After you have thoroughly researched the Rhodesian Ridgeback breed, and
before getting in touch with any breeders, you need to ask some
questions of yourself. You need to ask: Am I (we) prepared to:
- Always keep this dog safe --- provide a safe, fenced area where
it can exercise, never permit it to run loose, never permit it to
ride in the back of an open pickup truck or be chained or tied up
outside, permit no teasing or abuse by children or others when the
dog is playing in its own yard (or any other time) - such as poking
sticks through the fence, yelling at it, tossing things at it?
- Give this dog enough attention and exercise and firm but loving
discipline as is given to human children? Puppies need a lot of TLC
each day and as they grow they also need exercise along with the TLC
and firm discipline so that they may learn right from wrong and
become good canine citizens.
- Live with shedding (although Ridgebacks don't shed as much as
some long-haired breeds), and the small amount of grooming needed
for a Ridgeback - such as nails, brushing, baths, cleaning of teeth,
ears, etc., and keeping it parasite free for the next 10 to 15
- Spend the amount of money required to provide proper veterinary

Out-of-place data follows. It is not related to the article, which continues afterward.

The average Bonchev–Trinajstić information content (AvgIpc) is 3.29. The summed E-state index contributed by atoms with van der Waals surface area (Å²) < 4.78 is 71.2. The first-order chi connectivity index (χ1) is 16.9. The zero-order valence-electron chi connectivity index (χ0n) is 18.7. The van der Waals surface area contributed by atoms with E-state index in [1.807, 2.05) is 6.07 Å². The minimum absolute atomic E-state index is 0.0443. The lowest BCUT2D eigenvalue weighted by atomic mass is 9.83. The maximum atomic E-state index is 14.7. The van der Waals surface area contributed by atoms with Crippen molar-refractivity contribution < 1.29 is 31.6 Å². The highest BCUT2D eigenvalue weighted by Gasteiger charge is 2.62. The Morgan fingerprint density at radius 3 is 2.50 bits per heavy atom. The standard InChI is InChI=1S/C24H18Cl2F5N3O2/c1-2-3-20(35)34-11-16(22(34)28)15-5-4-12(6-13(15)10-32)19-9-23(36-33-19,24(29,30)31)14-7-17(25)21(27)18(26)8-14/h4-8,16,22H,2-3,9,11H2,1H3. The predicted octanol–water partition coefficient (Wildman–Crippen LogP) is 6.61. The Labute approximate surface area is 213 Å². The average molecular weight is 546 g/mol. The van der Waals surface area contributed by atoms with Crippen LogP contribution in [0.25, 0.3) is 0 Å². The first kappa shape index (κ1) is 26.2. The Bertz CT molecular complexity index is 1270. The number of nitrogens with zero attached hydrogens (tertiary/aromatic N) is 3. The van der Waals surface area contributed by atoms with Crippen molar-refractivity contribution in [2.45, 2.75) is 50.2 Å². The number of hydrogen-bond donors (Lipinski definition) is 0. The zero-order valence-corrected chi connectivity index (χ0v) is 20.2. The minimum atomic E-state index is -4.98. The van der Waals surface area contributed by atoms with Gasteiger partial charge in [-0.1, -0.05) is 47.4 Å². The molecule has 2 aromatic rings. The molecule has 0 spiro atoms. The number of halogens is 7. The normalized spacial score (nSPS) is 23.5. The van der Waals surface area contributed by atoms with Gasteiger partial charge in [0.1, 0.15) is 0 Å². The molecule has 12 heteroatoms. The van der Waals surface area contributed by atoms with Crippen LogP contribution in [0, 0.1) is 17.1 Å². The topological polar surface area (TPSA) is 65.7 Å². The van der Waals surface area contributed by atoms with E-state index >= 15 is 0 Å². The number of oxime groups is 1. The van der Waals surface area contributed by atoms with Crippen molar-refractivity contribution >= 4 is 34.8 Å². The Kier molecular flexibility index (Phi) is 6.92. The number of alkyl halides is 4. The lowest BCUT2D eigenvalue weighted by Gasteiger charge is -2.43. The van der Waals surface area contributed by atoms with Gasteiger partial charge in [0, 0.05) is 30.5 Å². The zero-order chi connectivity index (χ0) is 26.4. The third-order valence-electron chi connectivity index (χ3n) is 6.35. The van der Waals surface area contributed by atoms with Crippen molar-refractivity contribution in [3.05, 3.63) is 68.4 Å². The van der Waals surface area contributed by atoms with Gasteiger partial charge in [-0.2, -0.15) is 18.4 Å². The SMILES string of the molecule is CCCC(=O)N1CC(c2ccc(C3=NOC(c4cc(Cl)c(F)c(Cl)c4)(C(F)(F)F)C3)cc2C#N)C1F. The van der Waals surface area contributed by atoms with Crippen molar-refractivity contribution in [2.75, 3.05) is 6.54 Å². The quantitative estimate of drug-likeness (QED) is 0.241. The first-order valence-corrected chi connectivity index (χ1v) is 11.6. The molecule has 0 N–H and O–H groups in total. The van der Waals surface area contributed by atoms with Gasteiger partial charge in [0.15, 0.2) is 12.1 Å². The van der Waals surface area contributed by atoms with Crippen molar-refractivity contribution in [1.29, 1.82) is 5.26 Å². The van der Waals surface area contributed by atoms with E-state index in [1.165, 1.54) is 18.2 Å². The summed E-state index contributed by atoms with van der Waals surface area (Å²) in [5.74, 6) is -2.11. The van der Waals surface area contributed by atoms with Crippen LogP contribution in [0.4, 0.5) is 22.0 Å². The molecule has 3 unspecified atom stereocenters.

care, including but certainly not limited to: vaccines, heartworm
testing and preventative, spaying or neutering, annual checkups, and
any medications required for any illness the dog may contract? Or
the surgery required if the dog swallows something that could injure
its internal organs? Or hip and elbow x-rays?
- Keep the breeder informed and up to date on this dog's
accomplishments and problems?
- Take questions to the breeder or other appropriate professionals
before they become problems that are out of hand?
- Have the patience to accept (and enjoy) the trials of Ridgeback
puppy hood which can last for up to two or three years, and each
stage thereafter? To become educated about the proper care of the
breed and correct training methods?
- Continue to accept responsibility for the dog despite inevitable
life changes such as new babies (human), kids going off to school,
- Resist impulse buying, and instead have the patience to make a
responsible choice of a puppy?
If you can answer "yes" to ALL of the
above you are ready to start seriously contacting breeders. Start early
because most responsible breeders have a waiting list ranging from a few
months to a couple of years. Remember, the right puppy or adult dog IS
worth waiting for!
Rescue Dogs --- Rescue dogs may or may not be responsibly bred.
However, since in many instances they are adults, or older puppies, it
is easier for rescuers to evaluate them for any signs of a problem
before you fall in love with one of them - something that can't be done
with a puppy. This is only one of the many advantages to adopting a
The members listed in this directory have paid for the opportunity to
advertise herein. The club does not endorse or recommend any breeder,
nor does it guarantee the puppies or services of any breeder. This